Overworked Immigration Courts Fail to Deliver Decisions on Long-Pending Cases

July 28, 2017

Action Immigration

The immigration courts in the United States have a backlog of over 520,000 cases. This has led to an increased failure to deliver case decisions in a fair and timely manner to those requesting for refuge or fighting deportation. Government officials report that there are a very limited number of judges in the U.S. courts who are working with a set of overburdened clerks. This has naturally led to an administrative breakdown and delays in nearly 56 courts in the nation.

Edhite Pouken Shienji is a woman belonging to Cameroon, who has been trying to seek asylum for the past 14 years. After this long delay, she was finally given a date for a court hearing. However, a last minute emergency led the judge to prioritize the cases of some Central American migrants. Shienji’s hearing has now been postponed to 2019.


Courts may interfere with Trump’s plans

It seems like the U.S. courts will serve as a major hurdle in the President’s plans of deporting a staggering three million immigrants who apparently hold criminal records. Thousands of these deportations would have to garner the approval of the U.S. immigration judges.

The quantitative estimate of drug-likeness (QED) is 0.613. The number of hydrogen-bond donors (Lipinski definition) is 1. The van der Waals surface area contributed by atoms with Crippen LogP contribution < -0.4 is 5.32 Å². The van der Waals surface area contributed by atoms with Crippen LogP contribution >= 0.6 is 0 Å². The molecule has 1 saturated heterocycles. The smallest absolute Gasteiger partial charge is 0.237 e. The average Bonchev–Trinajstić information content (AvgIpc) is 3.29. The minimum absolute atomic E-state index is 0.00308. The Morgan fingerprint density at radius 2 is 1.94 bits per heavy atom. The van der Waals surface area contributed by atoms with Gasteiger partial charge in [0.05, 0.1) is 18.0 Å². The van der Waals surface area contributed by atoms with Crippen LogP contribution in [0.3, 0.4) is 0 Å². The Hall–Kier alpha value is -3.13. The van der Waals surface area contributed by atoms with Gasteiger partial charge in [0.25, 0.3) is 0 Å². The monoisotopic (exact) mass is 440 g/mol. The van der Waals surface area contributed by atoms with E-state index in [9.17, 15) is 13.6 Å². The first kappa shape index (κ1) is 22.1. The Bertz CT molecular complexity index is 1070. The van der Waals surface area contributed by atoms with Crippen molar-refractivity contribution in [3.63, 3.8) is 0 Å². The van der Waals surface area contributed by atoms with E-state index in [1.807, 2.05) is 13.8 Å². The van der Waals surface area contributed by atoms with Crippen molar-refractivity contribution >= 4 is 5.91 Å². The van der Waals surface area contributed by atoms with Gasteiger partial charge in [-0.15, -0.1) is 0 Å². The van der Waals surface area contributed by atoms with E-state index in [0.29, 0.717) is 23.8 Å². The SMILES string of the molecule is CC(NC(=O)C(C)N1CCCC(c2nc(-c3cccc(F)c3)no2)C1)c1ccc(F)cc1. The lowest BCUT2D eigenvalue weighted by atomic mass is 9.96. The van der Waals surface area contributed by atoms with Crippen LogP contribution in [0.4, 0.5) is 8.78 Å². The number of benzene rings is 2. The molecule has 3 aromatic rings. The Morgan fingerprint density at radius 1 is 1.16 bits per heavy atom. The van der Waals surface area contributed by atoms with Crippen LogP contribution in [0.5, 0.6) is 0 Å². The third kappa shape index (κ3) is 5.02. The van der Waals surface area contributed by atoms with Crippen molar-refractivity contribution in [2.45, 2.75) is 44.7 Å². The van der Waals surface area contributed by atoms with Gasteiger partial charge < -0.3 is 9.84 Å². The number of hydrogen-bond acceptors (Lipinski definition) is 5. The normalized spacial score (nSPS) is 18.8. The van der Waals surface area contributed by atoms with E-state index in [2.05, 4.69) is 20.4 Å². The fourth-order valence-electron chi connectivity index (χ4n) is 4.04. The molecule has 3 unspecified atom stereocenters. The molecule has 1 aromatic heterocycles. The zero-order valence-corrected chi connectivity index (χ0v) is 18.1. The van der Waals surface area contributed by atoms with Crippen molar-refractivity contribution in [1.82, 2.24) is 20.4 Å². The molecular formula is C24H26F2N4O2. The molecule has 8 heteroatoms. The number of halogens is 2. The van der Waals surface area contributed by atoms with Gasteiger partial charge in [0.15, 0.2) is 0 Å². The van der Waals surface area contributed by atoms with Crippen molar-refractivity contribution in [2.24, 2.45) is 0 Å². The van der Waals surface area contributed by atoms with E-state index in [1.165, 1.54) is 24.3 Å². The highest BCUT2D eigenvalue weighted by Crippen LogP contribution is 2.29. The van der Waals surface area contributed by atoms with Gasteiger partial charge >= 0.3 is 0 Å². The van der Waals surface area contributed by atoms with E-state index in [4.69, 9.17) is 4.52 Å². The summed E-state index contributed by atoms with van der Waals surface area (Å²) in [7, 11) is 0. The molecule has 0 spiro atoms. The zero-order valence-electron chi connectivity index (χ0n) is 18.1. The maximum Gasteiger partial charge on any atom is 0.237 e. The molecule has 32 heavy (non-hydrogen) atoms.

According to Benjamin Johnson, executive director, American Immigration Lawyers Association, the system was failing earlier; but it has now reached a dangerous tipping point.

Officials report that the building of this backlog started several years ago when President Obama took the initiative to step up immigration legislation. At the same time, Congress was trying to reduce spending. Hence, the problem got escalated because the hiring of judges was halted between 2011 and 2014. The immigration courts, unlike other judiciary courts, are under the administration of the Justice Department.


The delayed status of immigration cases from Central America

In the latter part of 2014, the courts were given orders by justice officials to hurry up with asylum claims that came from parents and children of Central America. As a result, all other cases were pushed back. Officials were hopeful that migrants would be immediately deported after being denied citizen status and the remaining population of Central America would be discouraged from trying to apply for migration.

There are about 161,000 cases from Central America that have seen the daylight since 2014. However, judges have only managed to complete a handful of 67,000 cases (40% of the total number) as yet.

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